Top 5 Signs You've Already Had COVID, According to Report
You felt off last week and still feel "not yourself" and so may wonder: Was it COVID? The most accepted way to tell if you've had coronavirus is to get an antibody test, even if they aren't 100% correct. "Antibody testing does not diagnose COVID-19, but these tests can determine if a patient may have antibodies against the virus that causes it," says Cedars-Sinai. Another sign you may have had COVID is if you're suffering from Post-COVID Syndrome, which is leaving an estimated 10% or more of COVID patients—dubbed "long haulers"—with symptoms long after the virus leaves the body. According to a survey of "long-haulers" conducted by an Indiana University School of Medicine researcher and the grassroots support group Survivor Corps, released earlier this year, these are the top five most common symptoms. Read on to see them ranked, ending with the very most common, and to ensure your health and the health of others, don't miss the full list of Sure Signs You've Already Had Coronavirus.
You Might Have an Inability to Exercise or Be Active
916 of those surveyed reported this
Those who have Post-COVID Syndrome may have lung scarring or a heart issue, which makes exercise impossible or dangerous. Many Post-COVID sufferers also experience a soul-sucking fatigue (which will come up later in this piece) and what's called "post-exertional malaise." "Post-exertional malaise (PEM) is the worsening of symptoms following even minor physical or mental exertion, with symptoms typically worsening 12 to 48 hours after activity and lasting for days or even weeks," reports the CDC. In other words, you might be able to move around one day, but you "pay for it"—with a migraine, or fatigue, or muscle pains—the day after.
You Might Have Difficulty Concentrating or Focusing
924 of those surveyed reported this
Dr. Anthony Fauci, the nation's top infectious disease expert and the director of the National Institute of Allergy and Infectious Diseases, has called this "brain fog." A new study in Nature Neuroscience shows the virus crosses "the blood-brain barrier." "We know that when you have the COVID infection you have trouble breathing and that's because there's infection in your lung," said lead study author William A. Banks, a professor of medicine at the University of Washington School of Medicine and a Puget Sound Veterans Affairs Healthcare System, "but an additional explanation is that the virus enters the respiratory centers of the brain and causes problems there as well."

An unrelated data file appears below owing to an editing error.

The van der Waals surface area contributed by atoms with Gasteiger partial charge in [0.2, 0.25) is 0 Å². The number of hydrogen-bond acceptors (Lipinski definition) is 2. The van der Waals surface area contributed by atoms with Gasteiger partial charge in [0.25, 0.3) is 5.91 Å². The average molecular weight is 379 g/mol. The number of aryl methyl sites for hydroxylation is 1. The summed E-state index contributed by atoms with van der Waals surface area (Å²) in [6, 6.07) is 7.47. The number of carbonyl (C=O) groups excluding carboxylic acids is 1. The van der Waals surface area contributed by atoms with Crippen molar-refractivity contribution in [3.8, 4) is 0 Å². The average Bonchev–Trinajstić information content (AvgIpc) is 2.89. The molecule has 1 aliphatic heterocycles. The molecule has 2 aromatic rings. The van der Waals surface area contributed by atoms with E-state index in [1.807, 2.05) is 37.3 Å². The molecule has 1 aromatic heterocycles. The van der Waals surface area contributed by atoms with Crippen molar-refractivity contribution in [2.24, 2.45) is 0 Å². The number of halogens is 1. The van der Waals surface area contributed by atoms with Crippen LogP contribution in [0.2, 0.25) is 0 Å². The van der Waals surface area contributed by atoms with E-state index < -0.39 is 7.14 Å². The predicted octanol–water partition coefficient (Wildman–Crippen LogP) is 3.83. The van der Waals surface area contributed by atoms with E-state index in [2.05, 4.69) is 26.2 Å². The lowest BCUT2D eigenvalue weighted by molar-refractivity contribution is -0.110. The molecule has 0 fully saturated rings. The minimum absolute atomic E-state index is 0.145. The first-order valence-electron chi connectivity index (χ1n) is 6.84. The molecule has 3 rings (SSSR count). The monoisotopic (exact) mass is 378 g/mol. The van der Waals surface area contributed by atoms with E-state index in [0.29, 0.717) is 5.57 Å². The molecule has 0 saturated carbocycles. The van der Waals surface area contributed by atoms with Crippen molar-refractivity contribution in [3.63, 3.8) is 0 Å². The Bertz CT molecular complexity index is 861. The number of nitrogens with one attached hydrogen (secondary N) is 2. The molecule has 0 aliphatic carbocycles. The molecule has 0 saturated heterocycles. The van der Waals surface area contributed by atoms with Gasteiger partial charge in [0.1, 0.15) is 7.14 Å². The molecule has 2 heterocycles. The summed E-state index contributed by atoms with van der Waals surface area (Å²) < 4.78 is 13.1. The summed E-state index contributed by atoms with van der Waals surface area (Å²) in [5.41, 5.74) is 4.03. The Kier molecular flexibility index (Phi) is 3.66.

You Might Suffer Shortness of Breath or Difficulty Breathing
1,020 of those surveyed reported this
You may have trouble climbing a flight of stairs, or get winded doing the dishes—or you may have something worse. Some "may experience complications such as pneumonia or acute respiratory distress syndrome (ARDS)," reports Virtua Health. "ARDS occurs when fluid fills the lungs and prevents normal breathing, reducing the amount of oxygen in the bloodstream and depriving organs of oxygen. Patients who experience severe symptoms usually require treatment in the intensive care unit (ICU). Although some patients may be able to receive respiratory support using high-flow oxygen, patients with ARDS typically need to be on a ventilator for days or weeks to help them breathe."
You Might Have Muscle or Body Aches
1,046 of those surveyed reported this
Dr. Fauci has said "myalgia" is a common side effect—and it was in fact the #2 most common symptom of the long-haulers surveyed. Muscle pain can affect "a small area or your whole body, ranging from mild to excruciating," reports the Mayo Clinic. "Although most muscle aches and pains go away on their own within a short time, sometimes muscle pain can linger for months. Muscle pain can develop almost anywhere in your body, including your neck, back, legs and even your hands."
You are Most Likely to Have Fatigue
1,567 of those surveyed reported this
Dr. Fauci said Post-COVID Syndrome can resemble Chronic Fatigue Syndrome, or myalgic encephalomyelitis, the hallmark symptom of which is—you guessed it—a profound fatigue. Why the similarities? "Research is underway to test several theories. People with ME/CFS, and possibly the post-COVID long haulers, may have an ongoing low level of inflammation in the brain, or decreased blood flow to the brain, or an autoimmune condition in which the body makes antibodies that attack the brain, or several of these abnormalities," reports Harvard Health.
What to Do If You Experience These Symptoms
In addition to the ones you've just read about, the CDC also lists:
- Joint pain
- Chest pain
- Intermittent fever
- Fast-beating or pounding heart (also known as heart palpitations)
…as symptoms of Post-COVID Syndrome. Call your medical professional if you experience any of them, and remember: "The best way to prevent these long-term complications is to prevent COVID-19," says the CDC. "The best strategies for preventing COVID-19 infection in youth and adults are to wear a mask in public places, stay at least 6 feet away from other people, frequently wash your hands, and avoid crowds and confined or poorly ventilated spaces." And to protect your life and the lives of others, don't visit any of these 35 Places You're Most Likely to Catch COVID.